Local Business Spotlight: Chef Wycliff Nduati of Wycliffs' Kitchen, Columbus The Yacker - Pop Culture, Columbus, Movies And Conversation Starters.

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                                 For more pics from the podcast..Follow me on Instagram :) I love trying out new restaurants and cuisines. Food, I feel opens your mind as much as travel and books do. It makes you think about the origin of a dish, the cultural impact it has on a country and of course, the most obvious one, it tastes delicious. On this podcast, I sit down with Chef Wycliff Nduati of Wycliffs' Kitchen right here in Columbus. I met him at his restaurant after work and after the last customer for the day had walked out, he greeted us (husband and I) with a smile still fresh, even after a long day. And we talked about his childhood, his journey as a chef and Kenyan food. I have tried to transcribe the podcast here, if you are into reading more than listening :) Is your name pronounced Y-Cliff or V-cliff? It depends on where you come from. If you speak American English, it's Y-cliff and if you speak British English, it's Wicliff. But it doesn't matter. I am fine with it, either way. Could you tell us a little bit about your family, where you grew up? I was born and raised in Kenya. I grew up in the rural areas of Kenya. I was fortunate enough to be raised by a dad who was an entrepreneur. He was a restaurateur as well. He had a restaurant, a shop and he was a butcher. So, growing up, he treated me and my siblings as his workforce and he trained. So, for me, cooking and being a restaurateur is natural. But for the most part, my dad wanted me to concentrate more on the business side and he wanted me to keep out of the kitchen. But, I admired how people could turn ingredients into something amazing, that people can eat. And I learnt most of my cooking from just watching. And because of my interest, I would try things out and I would always impress people with my cooking. And when did you come to the US? I came to the US in 2006. I came here for school. I graduated from Franklin University with a Bachelors Degree in Accounting and Forensic Accounting. So, completely a different field from what you are in right now. Yes, That's because cooking and restaurant is a way of life for me. When I migrated to the US, I was in Indiana before I moved to Columbus and I was very disappointed that I couldn't find the food that I loved and was used to. And I would go to parties and would have Kenyan food and would say "This is not Kenyan food", even though, it was made by Kenyans. I knew I could cook better than that. And then, my friends would tell me to cook Kenyan food for them. And that's how I found my way back to all of this. Your friends kind of pushed you into this? Only because, they knew my background in restaurant and cooking. They would request me to make something for their parties and they would be amazed at how authentic the food was. They started ordering more quantity and would offer to pay for the food. And that is how we started. Then we started making baked goods from home. And my wife, back in Kenya, had a lot of training in cooking Kenyan food. She's one of the most amazing chefs. So, it was a perfect match. Yes. We enjoy cooking and we are both passionate about food. our concept is to keep it fresh. That's the things about Kenyan food. There's no shortcut to it. If you try to do that, the food doesn't taste as good. All our spices are from Kenya. We take our time with every dish. All our meals are made from scratch. We try to cook as less as possible and try retain all the nutrients of vegetables. And it reflects on the food. It's delicious. Thank you. And your restaurant is the first Kenyan Restaurant in Columbus? Yes, and in Ohio, Indianapolis and in this area. I think the next one you'll find is in Maryland and the DC area. It's the only East African restaurant, in terms of Kenya, Uganda and Tanzania. Because we share our cuisine, 95% of it. If I were to go to Kenya, would I get the same fla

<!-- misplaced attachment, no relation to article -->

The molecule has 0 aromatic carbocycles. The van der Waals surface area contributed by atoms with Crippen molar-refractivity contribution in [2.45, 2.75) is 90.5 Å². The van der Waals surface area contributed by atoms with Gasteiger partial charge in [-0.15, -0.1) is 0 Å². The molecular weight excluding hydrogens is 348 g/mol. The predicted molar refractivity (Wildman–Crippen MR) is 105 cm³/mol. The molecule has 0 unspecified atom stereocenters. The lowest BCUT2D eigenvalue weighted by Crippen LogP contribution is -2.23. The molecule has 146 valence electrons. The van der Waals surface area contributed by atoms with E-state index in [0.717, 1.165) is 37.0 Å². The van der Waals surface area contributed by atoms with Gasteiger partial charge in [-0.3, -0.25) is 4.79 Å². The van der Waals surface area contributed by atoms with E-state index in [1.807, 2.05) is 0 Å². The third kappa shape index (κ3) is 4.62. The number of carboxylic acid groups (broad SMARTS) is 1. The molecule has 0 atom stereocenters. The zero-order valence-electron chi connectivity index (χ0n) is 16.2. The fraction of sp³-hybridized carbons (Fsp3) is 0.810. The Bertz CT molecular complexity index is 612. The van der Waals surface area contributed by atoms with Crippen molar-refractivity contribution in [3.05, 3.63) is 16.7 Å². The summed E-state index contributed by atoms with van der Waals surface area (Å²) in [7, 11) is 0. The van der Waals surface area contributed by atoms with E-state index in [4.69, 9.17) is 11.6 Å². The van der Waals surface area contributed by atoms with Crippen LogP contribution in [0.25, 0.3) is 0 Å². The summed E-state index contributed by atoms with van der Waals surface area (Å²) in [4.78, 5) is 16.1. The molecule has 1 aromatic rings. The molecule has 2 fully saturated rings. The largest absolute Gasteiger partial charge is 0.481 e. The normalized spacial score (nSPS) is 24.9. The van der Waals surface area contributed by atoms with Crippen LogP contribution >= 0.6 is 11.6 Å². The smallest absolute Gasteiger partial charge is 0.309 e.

For more pics from the podcast..Follow me on Instagram :) I love trying out new restaurants and cuisines. Food, I feel opens your mind as much as travel and books do. It makes you think about the origin of a dish, the cultural impact it has on a country and of course, the most obvious one, it tastes delicious. On this podcast, I sit down with Chef Wycliff Nduati of Wycliffs' Kitchen right here in Columbus. I met him at his restaurant after work and after the last customer for the day had walked out, he greeted us (husband and I) with a smile still fresh, even after a long day. And we talked about his childhood, his journey as a chef and Kenyan food. I have tried to transcribe the podcast here, if you are into reading more than listening :) Is your name pronounced Y-Cliff or V-cliff? It depends on where you come from. If you speak American English, it's Y-cliff and if you speak British English, it's Wicliff. But it doesn't matter. I am fine with it, either way. Could you tell us a little bit about your family, where you grew up? I was born and raised in Kenya. I grew up in the rural areas of Kenya. I was fortunate enough to be raised by a dad who was an entrepreneur. He was a restaurateur as well. He had a restaurant, a shop and he was a butcher. So, growing up, he treated me and my siblings as his workforce and he trained. So, for me, cooking and being a restaurateur is natural. But for the most part, my dad wanted me to concentrate more on the business side and he wanted me to keep out of the kitchen. But, I admired how people could turn ingredients into something amazing, that people can eat. And I learnt most of my cooking from just watching. And because of my interest, I would try things out and I would always impress people with my cooking. And when did you come to the US? I came to the US in 2006. I came here for school. I graduated from Franklin University with a Bachelors Degree in Accounting and Forensic Accounting. So, completely a different field from what you are in right now. Yes, That's because cooking and restaurant is a way of life for me. When I migrated to the US, I was in Indiana before I moved to Columbus and I was very disappointed that I couldn't find the food that I loved and was used to. And I would go to parties and would have Kenyan food and would say "This is not Kenyan food", even though, it was made by Kenyans. I knew I could cook better than that. And then, my friends would tell me to cook Kenyan food for them. And that's how I found my way back to all of this. Your friends kind of pushed you into this? Only because, they knew my background in restaurant and cooking. They would request me to make something for their parties and they would be amazed at how authentic the food was. They started ordering more quantity and would offer to pay for the food. And that is how we started. Then we started making baked goods from home. And my wife, back in Kenya, had a lot of training in cooking Kenyan food. She's one of the most amazing chefs. So, it was a perfect match. Yes. We enjoy cooking and we are both passionate about food. our concept is to keep it fresh. That's the things about Kenyan food. There's no shortcut to it. If you try to do that, the food doesn't taste as good. All our spices are from Kenya. We take our time with every dish. All our meals are made from scratch. We try to cook as less as possible and try retain all the nutrients of vegetables. And it reflects on the food. It's delicious. Thank you. And your restaurant is the first Kenyan Restaurant in Columbus? Yes, and in Ohio, Indianapolis and in this area. I think the next one you'll find is in Maryland and the DC area. It's the only East African restaurant, in terms of Kenya, Uganda and Tanzania. Because we share our cuisine, 95% of it. If I were to go to Kenya, would I get the same fla